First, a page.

To create a place, you fill in the address form, activate the Go button, and the application passes the address to two Web services: Yahoo! Maps and Yahoo! Weather.

The Map service returns 11 map URLs pointing to maps of the address, at varying zoom levels, on the Yahoo! server. The Weather service passes back a chunk of preassembled HTML. Both image URLs and chunks of HTML are easily displayed in a JSF view, thanks to <h:graphicImage> and <h:outputText>, respectively.

The places application lets you enter as many addresses as you like. You can even use the same address more than once, as indicated by Figure 2, which is really meant to illustrate zoom levels:

Figure 2. Zoom levels
Zoom levels

The gist of the application

The places application has four managed beans, listed in Table 1:

Table 1. The managed beans in the places application
Managed bean nameClassScope
mapServicecom.clarity.MapService Application
weatherServicecom.clarity.WeatherServiceApplication
placescom.clarity.Places Session
placecom.clarity.Place Request

Running the places application

To run the places application, you need to get an app ID from Yahoo! at developer.yahoo.com/maps/ajax, so that you can use the Yahoo! Web services. Click on the Get an App ID button at the Yahoo! Maps Web Service. After you have your ID, replace YOUR_ID_HERE with your ID in MapService.java and WeatherService.java.

The application stores a list of Places, depicted in Figure 1, in session scope and maintains a Place in request scope. The application also provides simple APIs into Yahoo!'s map and weather Web services with the application-scoped mapService and weatherService managed beans, respectively.

Creating places is simple. Listing 1 shows the code for the address form contained in Figure 1's view:

Listing 1. The address form
<h:form>
  <h:panelGrid columns="2">
    #{msgs.streetAddress} <h:inputText value="#{place.streetAddress}" size="15"/>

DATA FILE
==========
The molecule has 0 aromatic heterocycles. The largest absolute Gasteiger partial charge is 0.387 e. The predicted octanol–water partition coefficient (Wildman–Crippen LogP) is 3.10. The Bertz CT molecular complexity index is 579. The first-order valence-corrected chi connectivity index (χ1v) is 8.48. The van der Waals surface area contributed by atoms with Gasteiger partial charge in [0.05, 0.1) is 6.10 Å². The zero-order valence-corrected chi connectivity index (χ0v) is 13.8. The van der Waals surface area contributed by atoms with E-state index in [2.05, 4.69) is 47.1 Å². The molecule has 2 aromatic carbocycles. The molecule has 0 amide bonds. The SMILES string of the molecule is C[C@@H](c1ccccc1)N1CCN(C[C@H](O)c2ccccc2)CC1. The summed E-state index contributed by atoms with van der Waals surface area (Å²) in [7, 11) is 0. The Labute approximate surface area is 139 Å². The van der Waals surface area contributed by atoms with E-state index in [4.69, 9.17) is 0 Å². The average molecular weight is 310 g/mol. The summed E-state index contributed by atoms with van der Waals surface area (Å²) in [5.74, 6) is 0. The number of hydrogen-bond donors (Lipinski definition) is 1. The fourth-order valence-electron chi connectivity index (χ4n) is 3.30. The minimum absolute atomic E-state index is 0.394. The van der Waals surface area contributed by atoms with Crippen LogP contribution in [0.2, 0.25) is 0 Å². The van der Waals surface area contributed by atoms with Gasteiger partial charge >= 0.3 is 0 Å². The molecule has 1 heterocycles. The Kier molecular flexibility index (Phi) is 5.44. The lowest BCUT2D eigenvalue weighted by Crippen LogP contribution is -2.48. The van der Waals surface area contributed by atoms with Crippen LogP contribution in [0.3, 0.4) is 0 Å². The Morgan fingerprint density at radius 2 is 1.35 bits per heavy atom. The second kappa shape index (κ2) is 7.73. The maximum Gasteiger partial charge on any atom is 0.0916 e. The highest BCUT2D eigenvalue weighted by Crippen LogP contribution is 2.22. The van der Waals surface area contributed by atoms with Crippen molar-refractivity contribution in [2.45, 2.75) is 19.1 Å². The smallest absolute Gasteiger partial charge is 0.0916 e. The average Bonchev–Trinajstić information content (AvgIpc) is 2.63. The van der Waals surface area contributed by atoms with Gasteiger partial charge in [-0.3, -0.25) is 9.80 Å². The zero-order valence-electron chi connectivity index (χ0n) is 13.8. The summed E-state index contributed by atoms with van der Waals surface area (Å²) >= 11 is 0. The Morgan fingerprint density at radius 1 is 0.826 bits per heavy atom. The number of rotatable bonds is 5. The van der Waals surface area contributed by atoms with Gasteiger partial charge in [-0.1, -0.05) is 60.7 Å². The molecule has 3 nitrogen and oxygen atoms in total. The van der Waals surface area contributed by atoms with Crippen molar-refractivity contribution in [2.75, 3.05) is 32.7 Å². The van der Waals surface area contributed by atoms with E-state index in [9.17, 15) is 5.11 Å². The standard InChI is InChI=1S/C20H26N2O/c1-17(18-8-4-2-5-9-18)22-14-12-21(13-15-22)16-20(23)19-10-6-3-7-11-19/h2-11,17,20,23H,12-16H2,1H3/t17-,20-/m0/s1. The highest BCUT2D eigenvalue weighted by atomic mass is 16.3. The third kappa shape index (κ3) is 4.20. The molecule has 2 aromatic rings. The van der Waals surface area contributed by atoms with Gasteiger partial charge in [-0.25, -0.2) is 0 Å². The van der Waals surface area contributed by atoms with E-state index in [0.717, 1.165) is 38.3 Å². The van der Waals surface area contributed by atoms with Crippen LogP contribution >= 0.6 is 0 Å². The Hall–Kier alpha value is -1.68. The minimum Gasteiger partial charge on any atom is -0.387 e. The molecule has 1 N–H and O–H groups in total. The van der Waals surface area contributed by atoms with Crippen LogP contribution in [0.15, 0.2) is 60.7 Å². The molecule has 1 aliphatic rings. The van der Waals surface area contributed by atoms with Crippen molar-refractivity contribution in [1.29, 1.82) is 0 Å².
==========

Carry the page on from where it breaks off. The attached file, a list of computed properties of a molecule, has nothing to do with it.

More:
#{msgs.city}          <h:inputText value="#{place.city}"          size="10"/>
    #{msgs.state}         <h:inputText value="#{place.state}"         size="2"/>
    #{msgs.zip}           <h:inputText value="#{place.zip}"           size="5"/>

    <h:commandButton value="#{msgs.goButtonText}"
        style="font-family:Palatino;font-style:italic"
        action="#{place.fetch}"/>

  </h:panelGrid>
</h:form>

When the user activates the Go button and submits the form, JSF invokes the button's action method: place.fetch(). That method sends information from the Web services to Place.addPlace(), which creates a new Place instance, initializes it with the data passed to the method, and stores it in request scope.

Listing 2 shows Place.fetch():

Listing 2. The Place.fetch() method
public class Place {
  ...
  private String[] mapUrls
  private String weather
  ...
  public String fetch() {
    FacesContext fc = FacesContext.getCurrentInstance()
    ELResolver elResolver = fc.getApplication().getELResolver()

    // Get maps

    MapService ms = elResolver.getValue(
      fc.getELContext(), null, "mapService")

    mapUrls = ms.getMap(streetAddress, city, state)

    // Get weather

    WeatherService ws = elResolver.getValue(
      fc.getELContext(), null, "weatherService")

    weather = ws.getWeatherForZip(zip, true)

    // Get places

    Places places = elResolver.getValue(
      fc.getELContext(), null, "places")

    // Add new place to places

    places.addPlace(streetAddress, city, state, mapUrls, weather)

    return null
  }
}

Place.fetch() uses JSF's variable resolver to find the mapService and weatherService managed beans, and it uses those managed beans to get map and weather information from the Yahoo! Web services. Then fetch() calls places.addPlace(), which uses the map and weather information, along with the address, to create a new Place in request scope.

Notice that fetch() returns null. Because fetch() is an action method associated with a button, that null return value causes JSF to reload the same view, which displays all of the places in the user's session, as shown in Listing 3:

Listing 3. Showing places in a view